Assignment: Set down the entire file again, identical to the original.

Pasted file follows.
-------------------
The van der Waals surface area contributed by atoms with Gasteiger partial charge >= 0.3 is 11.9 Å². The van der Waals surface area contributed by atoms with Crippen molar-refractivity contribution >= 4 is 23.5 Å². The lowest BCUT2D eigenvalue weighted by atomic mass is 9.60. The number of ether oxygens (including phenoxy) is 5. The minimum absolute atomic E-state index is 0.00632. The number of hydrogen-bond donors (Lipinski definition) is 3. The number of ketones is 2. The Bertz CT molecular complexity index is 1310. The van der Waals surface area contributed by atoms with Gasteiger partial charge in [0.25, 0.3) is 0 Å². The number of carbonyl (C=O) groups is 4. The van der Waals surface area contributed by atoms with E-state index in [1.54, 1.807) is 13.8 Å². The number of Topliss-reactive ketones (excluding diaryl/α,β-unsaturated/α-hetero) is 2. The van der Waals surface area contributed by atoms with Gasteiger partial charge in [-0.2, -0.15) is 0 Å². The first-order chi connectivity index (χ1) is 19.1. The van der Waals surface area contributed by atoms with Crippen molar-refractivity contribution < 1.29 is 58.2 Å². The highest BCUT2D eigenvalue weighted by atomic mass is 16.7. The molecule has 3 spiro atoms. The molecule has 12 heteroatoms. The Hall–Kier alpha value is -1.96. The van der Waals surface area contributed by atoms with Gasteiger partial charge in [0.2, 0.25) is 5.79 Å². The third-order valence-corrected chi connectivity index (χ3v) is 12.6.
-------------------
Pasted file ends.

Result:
The van der Waals surface area contributed by atoms with Gasteiger partial charge >= 0.3 is 11.9 Å². The van der Waals surface area contributed by atoms with Crippen molar-refractivity contribution >= 4 is 23.5 Å². The lowest BCUT2D eigenvalue weighted by atomic mass is 9.60. The number of ether oxygens (including phenoxy) is 5. The minimum absolute atomic E-state index is 0.00632. The number of hydrogen-bond donors (Lipinski definition) is 3. The number of ketones is 2. The Bertz CT molecular complexity index is 1310. The van der Waals surface area contributed by atoms with Gasteiger partial charge in [0.25, 0.3) is 0 Å². The number of carbonyl (C=O) groups is 4. The van der Waals surface area contributed by atoms with E-state index in [1.54, 1.807) is 13.8 Å². The number of Topliss-reactive ketones (excluding diaryl/α,β-unsaturated/α-hetero) is 2. The van der Waals surface area contributed by atoms with Gasteiger partial charge in [-0.2, -0.15) is 0 Å². The first-order chi connectivity index (χ1) is 19.1. The van der Waals surface area contributed by atoms with Crippen molar-refractivity contribution < 1.29 is 58.2 Å². The highest BCUT2D eigenvalue weighted by atomic mass is 16.7. The molecule has 3 spiro atoms. The molecule has 12 heteroatoms. The Hall–Kier alpha value is -1.96. The van der Waals surface area contributed by atoms with Gasteiger partial charge in [0.2, 0.25) is 5.79 Å². The third-order valence-corrected chi connectivity index (χ3v) is 12.6.